Amy uses their psychotherapy session to tell Jake she slept with her boss. Will these people just get divorced already?
Therapist Paul and his wife Kate have their own couples session with Gina. They are still dealing with Kate's infidelity, Paul still treats Gina (his therapist/supervisor) with scorn, and Kate talks about how Paul is out-of-touch with the lives of his children and how she's felt unable to be heard and unable to be a complete and fulfilled person because of her marriage to Paul. I'm not sure why. During the course of this session, they use a technique called "Imago." Gina and Paul both mock it, but Gina insists they start. "Please don't make us do this, Gina," Paul says, but because he doesn't want to, Kate insists, and Paul surprisingly plays along. It's a technique where one person talks and the other listens and reflects back without interpretation or added input. This is very hard for Paul, who can't help but add his own jabs. Kate says she thinks her affair came from something she's been harboring for many years. Paul reflects back that she thinks her affair came from something in her childhood. They both seem to get something out of the act, and Kate finally feels heard by her husband. One of the things she tells us in her own discussion is that while she was opposed to couples' therapy, she came in desperation because she couldn't get Paul to hear her at home, and with Gina she finally feels some sense of validation.
So while I'm tired of Jake and Amy, overall the series is getting interesting again. The session with Gina resonated a bit for me, I didn't have that "Give me a break!" feeling I usually get and Paul, while defensive and even on the edge of hostility at moments, his behavior is more contained, more real. My husband loves when he bickers with Gina. I find it unrealistic and disrespectful.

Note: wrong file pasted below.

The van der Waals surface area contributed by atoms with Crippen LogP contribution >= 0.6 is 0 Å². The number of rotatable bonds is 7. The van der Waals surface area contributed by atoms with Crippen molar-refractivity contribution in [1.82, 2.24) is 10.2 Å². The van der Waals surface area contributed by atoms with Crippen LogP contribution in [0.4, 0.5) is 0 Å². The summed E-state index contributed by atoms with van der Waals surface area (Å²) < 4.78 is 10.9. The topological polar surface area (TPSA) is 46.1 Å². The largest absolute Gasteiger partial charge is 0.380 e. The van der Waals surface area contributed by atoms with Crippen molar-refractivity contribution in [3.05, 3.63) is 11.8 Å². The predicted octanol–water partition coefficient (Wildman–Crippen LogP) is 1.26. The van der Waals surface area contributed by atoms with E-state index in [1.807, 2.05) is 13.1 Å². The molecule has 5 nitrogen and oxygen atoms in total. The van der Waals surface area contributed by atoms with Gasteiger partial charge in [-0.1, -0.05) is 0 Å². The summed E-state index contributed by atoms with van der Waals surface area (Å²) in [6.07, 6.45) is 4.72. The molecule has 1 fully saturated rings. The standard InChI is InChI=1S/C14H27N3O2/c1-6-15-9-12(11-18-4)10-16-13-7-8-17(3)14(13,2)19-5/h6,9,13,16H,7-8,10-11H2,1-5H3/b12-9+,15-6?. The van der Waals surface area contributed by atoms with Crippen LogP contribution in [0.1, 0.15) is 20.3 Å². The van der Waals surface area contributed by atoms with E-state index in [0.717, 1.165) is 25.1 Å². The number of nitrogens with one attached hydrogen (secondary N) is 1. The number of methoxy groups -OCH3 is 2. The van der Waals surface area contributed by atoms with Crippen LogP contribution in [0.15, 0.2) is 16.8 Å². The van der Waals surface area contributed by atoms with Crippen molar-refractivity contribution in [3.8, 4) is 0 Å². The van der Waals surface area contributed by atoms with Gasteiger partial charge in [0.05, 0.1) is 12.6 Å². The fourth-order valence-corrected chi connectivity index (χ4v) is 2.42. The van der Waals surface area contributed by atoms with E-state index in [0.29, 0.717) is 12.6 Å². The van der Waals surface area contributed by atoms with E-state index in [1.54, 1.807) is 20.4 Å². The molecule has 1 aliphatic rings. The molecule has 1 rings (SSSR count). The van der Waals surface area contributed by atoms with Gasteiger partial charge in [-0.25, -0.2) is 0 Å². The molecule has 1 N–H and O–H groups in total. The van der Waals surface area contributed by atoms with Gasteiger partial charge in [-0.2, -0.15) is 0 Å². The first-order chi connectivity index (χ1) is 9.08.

Okay, so I wondered about this Imago stuff. Sounds like something psychologists and social workers learn, not psychiatrist stuff. Thank you, Google, and in ClinkShrink's honor, Wikipedia.
At http://GettingTheLoveYouWant.com I found the Imago Relationships International website.
At Wikipedia, I first learned that Imago is a stage of insect development. Oops, wrong Imago. I tried Imago Therapy and learned that it was founded by Dr. Harville Hendrix, author of Getting the Love You Want, and he lives in New Jersey and New Mexico (two fine places) and Dr. Herdrix has 6 children and 3 grandchildren. About Imago therapy, Wikipedia says:
The core practice of Imago therapy is the "Couple's Dialogue," in which a couple engages in a structured conversation, with or without an Imago Therapist.
- The Couple's Dialogue consists of Mirroring (repeating) each statement, Summarization, Validation ("That makes sense because ...") and Empathy ("I imagine that makes you feel ..."). This enables each partner to extend themselves to understand the experience of the other as different from their own. If you can work with an Imago therapist, he or she will help to deepen that dialog.
I'm having trouble with the formatting here, but the bottom line is that I learned something new today.